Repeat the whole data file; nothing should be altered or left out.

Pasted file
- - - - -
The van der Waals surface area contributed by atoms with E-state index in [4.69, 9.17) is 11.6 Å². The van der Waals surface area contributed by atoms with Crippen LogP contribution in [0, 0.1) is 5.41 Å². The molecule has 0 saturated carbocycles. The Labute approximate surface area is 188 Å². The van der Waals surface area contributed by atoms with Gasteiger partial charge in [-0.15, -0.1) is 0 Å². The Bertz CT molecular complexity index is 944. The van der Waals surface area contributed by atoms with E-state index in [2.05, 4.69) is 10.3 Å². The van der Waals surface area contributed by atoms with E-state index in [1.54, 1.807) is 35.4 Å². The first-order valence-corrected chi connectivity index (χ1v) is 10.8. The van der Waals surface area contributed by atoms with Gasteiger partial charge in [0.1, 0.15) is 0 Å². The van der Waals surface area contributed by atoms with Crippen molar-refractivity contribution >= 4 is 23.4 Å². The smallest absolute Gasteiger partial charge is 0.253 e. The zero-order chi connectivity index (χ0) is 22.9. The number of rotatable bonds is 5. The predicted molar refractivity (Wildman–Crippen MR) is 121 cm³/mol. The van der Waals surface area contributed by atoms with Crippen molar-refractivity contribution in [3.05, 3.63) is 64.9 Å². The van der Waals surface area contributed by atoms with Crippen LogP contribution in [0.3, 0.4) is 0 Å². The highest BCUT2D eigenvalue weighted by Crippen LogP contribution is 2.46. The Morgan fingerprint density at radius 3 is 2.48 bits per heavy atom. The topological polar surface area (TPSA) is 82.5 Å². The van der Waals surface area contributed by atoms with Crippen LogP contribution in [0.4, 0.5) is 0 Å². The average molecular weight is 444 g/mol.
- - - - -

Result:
The van der Waals surface area contributed by atoms with E-state index in [4.69, 9.17) is 11.6 Å². The van der Waals surface area contributed by atoms with Crippen LogP contribution in [0, 0.1) is 5.41 Å². The molecule has 0 saturated carbocycles. The Labute approximate surface area is 188 Å². The van der Waals surface area contributed by atoms with Gasteiger partial charge in [-0.15, -0.1) is 0 Å². The Bertz CT molecular complexity index is 944. The van der Waals surface area contributed by atoms with E-state index in [2.05, 4.69) is 10.3 Å². The van der Waals surface area contributed by atoms with E-state index in [1.54, 1.807) is 35.4 Å². The first-order valence-corrected chi connectivity index (χ1v) is 10.8. The van der Waals surface area contributed by atoms with Gasteiger partial charge in [0.1, 0.15) is 0 Å². The van der Waals surface area contributed by atoms with Crippen molar-refractivity contribution >= 4 is 23.4 Å². The smallest absolute Gasteiger partial charge is 0.253 e. The zero-order chi connectivity index (χ0) is 22.9. The number of rotatable bonds is 5. The predicted molar refractivity (Wildman–Crippen MR) is 121 cm³/mol. The van der Waals surface area contributed by atoms with Crippen molar-refractivity contribution in [3.05, 3.63) is 64.9 Å². The van der Waals surface area contributed by atoms with Crippen LogP contribution in [0.3, 0.4) is 0 Å². The highest BCUT2D eigenvalue weighted by Crippen LogP contribution is 2.46. The Morgan fingerprint density at radius 3 is 2.48 bits per heavy atom. The topological polar surface area (TPSA) is 82.5 Å². The van der Waals surface area contributed by atoms with Crippen LogP contribution in [0.4, 0.5) is 0 Å². The average molecular weight is 444 g/mol.